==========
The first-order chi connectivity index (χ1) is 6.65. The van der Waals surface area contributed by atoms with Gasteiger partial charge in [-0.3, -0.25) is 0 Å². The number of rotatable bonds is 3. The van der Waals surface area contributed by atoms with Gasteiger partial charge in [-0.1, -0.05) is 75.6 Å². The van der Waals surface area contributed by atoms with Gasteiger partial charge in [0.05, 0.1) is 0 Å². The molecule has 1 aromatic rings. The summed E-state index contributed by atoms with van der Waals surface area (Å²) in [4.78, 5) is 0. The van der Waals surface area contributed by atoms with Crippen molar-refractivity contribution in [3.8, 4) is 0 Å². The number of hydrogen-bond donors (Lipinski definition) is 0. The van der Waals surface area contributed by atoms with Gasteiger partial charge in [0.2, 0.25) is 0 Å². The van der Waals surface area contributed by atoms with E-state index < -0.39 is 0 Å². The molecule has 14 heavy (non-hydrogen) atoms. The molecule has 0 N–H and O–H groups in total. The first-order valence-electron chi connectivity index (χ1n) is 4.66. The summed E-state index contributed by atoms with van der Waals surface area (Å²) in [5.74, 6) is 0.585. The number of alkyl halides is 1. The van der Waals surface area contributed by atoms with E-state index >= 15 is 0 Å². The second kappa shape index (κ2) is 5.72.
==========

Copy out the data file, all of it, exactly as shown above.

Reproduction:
The first-order chi connectivity index (χ1) is 6.65. The van der Waals surface area contributed by atoms with Gasteiger partial charge in [-0.3, -0.25) is 0 Å². The number of rotatable bonds is 3. The van der Waals surface area contributed by atoms with Gasteiger partial charge in [-0.1, -0.05) is 75.6 Å². The van der Waals surface area contributed by atoms with Gasteiger partial charge in [0.05, 0.1) is 0 Å². The molecule has 1 aromatic rings. The summed E-state index contributed by atoms with van der Waals surface area (Å²) in [4.78, 5) is 0. The van der Waals surface area contributed by atoms with Crippen molar-refractivity contribution in [3.8, 4) is 0 Å². The number of hydrogen-bond donors (Lipinski definition) is 0. The van der Waals surface area contributed by atoms with Gasteiger partial charge in [0.2, 0.25) is 0 Å². The van der Waals surface area contributed by atoms with E-state index < -0.39 is 0 Å². The molecule has 14 heavy (non-hydrogen) atoms. The molecule has 0 N–H and O–H groups in total. The first-order valence-electron chi connectivity index (χ1n) is 4.66. The summed E-state index contributed by atoms with van der Waals surface area (Å²) in [5.74, 6) is 0.585. The number of alkyl halides is 1. The van der Waals surface area contributed by atoms with E-state index >= 15 is 0 Å². The second kappa shape index (κ2) is 5.72.